Daniel is a man of great character in the Bible from whom we can learn much. He was no stranger to difficulty as he experienced it all of his life. Even when Daniel was in his mid-80’s, he continued to demonstrate character that wholly followed the Lord – even in the midst of difficult circumstances. Daniel 9 is written long after he had been taken into captivity as a teenager, long after refusing the King’s meat and risking his life by eating vegetables instead. This is long after three years of training, long after serving rulers in both the Babylonian and Persian Empires; long after interpreting Nebuchadnezzar’s difficult dream, and long after being thrown into the lion’s den for praying. Daniel knew trouble and in the opening verses of Daniel 9 we find some important traits that we can emulate.
Listening to God (vs 2)
How can you listen to God’s Word? By reading and meditating on Scripture. This is exactly what we find Daniel doing. When we find ourselves in difficult circumstances, our default setting should be to run to God’s Word and focus on His promises and not our problems. God’s promises will give the proper lens with which to view our present hardship.
Being attentive to God (vs 3)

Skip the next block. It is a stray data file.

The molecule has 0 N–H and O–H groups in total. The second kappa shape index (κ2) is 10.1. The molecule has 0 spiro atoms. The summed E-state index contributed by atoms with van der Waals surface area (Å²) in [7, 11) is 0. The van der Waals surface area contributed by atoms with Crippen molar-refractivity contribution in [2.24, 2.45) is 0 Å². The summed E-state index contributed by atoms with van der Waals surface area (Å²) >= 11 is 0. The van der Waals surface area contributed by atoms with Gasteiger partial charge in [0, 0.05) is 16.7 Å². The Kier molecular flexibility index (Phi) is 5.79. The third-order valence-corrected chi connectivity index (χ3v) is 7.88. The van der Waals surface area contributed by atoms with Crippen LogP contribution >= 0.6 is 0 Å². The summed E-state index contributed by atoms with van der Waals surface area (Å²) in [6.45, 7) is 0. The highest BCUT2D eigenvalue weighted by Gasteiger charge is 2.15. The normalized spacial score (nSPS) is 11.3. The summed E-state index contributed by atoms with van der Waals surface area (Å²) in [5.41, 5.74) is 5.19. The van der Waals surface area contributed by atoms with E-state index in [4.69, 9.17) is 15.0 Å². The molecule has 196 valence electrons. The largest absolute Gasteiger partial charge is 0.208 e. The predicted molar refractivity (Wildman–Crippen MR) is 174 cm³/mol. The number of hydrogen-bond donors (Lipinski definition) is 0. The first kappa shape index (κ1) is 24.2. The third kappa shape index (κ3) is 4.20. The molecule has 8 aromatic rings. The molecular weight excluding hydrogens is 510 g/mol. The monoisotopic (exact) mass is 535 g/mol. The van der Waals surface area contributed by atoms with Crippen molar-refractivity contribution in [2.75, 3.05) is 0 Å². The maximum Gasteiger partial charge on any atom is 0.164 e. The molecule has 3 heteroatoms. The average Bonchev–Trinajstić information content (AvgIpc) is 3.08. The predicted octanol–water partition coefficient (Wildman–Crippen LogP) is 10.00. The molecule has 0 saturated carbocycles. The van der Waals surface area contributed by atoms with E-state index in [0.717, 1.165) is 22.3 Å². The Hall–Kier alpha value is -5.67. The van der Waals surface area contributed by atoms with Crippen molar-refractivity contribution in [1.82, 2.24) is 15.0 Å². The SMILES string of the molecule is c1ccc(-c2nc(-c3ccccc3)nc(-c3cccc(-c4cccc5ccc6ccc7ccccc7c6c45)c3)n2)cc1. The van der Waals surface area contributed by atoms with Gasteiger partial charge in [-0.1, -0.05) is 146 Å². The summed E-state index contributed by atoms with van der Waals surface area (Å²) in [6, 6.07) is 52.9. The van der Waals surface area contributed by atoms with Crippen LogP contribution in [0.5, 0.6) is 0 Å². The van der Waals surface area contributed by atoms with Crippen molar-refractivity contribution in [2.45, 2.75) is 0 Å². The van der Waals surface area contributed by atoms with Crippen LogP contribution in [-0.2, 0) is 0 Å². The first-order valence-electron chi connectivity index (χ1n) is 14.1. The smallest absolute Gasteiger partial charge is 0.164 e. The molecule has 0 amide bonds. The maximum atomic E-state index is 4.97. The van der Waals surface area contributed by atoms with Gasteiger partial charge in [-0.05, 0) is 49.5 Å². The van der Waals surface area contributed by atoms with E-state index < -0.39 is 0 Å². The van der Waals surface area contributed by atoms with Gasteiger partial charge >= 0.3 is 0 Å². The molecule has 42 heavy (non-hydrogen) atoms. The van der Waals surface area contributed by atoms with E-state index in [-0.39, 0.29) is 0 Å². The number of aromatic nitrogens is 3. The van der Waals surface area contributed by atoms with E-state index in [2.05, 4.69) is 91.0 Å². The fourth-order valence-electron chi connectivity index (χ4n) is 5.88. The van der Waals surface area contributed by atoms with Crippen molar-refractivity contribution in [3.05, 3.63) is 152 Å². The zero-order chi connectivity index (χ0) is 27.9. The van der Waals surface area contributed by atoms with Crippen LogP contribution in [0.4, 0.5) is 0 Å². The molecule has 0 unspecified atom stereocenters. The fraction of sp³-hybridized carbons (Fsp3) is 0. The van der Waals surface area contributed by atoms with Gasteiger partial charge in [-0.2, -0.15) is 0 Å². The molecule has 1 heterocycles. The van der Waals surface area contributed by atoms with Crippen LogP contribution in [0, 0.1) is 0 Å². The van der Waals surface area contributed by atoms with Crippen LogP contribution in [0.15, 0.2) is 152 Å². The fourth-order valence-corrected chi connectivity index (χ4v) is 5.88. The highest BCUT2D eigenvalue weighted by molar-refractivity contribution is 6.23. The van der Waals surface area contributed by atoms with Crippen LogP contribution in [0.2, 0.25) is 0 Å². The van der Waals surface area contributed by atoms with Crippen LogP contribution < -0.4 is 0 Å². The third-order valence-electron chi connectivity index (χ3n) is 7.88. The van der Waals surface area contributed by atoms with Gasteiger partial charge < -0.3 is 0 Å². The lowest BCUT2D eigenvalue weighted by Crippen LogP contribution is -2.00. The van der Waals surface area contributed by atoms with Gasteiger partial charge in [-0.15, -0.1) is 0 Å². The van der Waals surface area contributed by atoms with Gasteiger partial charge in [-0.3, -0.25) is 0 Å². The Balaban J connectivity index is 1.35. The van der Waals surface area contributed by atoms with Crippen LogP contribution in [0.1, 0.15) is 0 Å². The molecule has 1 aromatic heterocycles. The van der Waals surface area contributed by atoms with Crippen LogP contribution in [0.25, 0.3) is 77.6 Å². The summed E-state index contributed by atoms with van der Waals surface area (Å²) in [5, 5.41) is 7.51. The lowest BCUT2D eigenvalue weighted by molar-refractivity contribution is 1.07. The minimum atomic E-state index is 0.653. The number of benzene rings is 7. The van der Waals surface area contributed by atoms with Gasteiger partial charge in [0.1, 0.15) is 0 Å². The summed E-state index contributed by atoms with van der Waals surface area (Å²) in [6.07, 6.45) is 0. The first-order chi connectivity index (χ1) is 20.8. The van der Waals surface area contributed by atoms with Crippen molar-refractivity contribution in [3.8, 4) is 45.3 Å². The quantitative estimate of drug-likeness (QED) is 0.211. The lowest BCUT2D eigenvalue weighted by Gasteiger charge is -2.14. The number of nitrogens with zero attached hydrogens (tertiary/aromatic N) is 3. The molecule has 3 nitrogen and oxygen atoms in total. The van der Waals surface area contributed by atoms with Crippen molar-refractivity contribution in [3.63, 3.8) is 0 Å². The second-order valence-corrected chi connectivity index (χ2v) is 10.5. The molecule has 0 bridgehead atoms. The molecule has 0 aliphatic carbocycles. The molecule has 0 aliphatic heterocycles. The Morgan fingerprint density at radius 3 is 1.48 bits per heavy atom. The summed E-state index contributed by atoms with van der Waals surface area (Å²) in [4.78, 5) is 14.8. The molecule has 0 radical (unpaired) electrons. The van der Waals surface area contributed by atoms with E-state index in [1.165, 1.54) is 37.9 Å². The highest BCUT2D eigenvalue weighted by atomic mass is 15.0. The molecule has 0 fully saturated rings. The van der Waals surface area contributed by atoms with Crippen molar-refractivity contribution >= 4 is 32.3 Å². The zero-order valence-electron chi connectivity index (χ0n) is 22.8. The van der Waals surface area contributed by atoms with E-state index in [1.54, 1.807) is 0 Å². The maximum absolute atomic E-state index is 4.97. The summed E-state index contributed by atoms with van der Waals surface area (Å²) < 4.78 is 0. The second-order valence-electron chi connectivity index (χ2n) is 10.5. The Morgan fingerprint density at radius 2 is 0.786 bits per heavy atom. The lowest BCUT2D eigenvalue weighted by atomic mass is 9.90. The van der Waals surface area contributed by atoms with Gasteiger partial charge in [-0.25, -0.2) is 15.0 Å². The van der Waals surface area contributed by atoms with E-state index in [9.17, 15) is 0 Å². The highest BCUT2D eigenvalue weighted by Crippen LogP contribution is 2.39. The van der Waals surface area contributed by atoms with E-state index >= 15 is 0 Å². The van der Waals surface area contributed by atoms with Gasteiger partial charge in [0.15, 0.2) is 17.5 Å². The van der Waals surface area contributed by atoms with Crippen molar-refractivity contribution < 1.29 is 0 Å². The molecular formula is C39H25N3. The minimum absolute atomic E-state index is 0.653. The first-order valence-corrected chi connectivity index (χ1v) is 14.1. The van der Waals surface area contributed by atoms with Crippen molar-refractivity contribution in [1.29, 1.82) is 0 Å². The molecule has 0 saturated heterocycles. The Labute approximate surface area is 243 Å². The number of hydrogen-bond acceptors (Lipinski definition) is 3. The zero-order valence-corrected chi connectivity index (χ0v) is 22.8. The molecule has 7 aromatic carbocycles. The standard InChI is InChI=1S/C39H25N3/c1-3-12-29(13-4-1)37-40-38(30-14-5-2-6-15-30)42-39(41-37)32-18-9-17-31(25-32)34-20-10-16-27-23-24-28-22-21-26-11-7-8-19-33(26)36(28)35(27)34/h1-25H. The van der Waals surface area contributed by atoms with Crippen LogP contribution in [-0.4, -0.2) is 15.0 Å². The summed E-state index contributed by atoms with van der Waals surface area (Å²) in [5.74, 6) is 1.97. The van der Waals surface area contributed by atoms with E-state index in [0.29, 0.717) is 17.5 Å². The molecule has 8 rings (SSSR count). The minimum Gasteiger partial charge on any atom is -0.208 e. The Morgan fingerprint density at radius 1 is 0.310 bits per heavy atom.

Literally, Daniel turned his face. When I am talking to one of my girls and it does not seem like she is listening to me, I often pause and ask her to look directly at me. In reality, this pause is for both me and my daughter; but as she turns her face, she gives me her full attention. Daniel does this as a response to reading God’s Word. When in difficult times focus on God not circumstances.
Praying passionately for mercy (vs 3)
Daniel didn’t just simply ask for help; he was passionate about his “pleas for mercy” and he prayed more than just one time – he prayed on multiple occasions. Like Daniel, continually run to God with zeal for mercy, praying for God to do and to act in ways that only He can, so that He gets all the honour and glory when the difficulty is over.
Demonstrating his seriousness by fasting (vs 3)
Daniel didn’t just pray passionately, he demonstrated his seriousness by fasting. He prayed and he took action. Daniel shows that no matter how insurmountable the problem seems, God is greater. Fasting is choosing for a time to not eat and rather spend that time in continued prayer.
Recognizing God’s character and promises (vs 4)
A great antidote to worry is to remember what God has done and give thanks. Be proactive about thanking God for who He is, what He has done, and focusing on His promises and you will have a new perspective on what we face today.
Humbling himself and confessing sin (vs 5)
Daniel confessed his sins and the sins of the nation and did not complain about his situation. He did not demand his rights, he rather humbled himself and confessed sin. Are there sinful habits that God wants to remove from your life? Maybe this extra time has revealed sinful attitudes and actions that must be humbly confessed.
James 4:10 says, “Humble yourselves before the Lord, and he will exalt you.”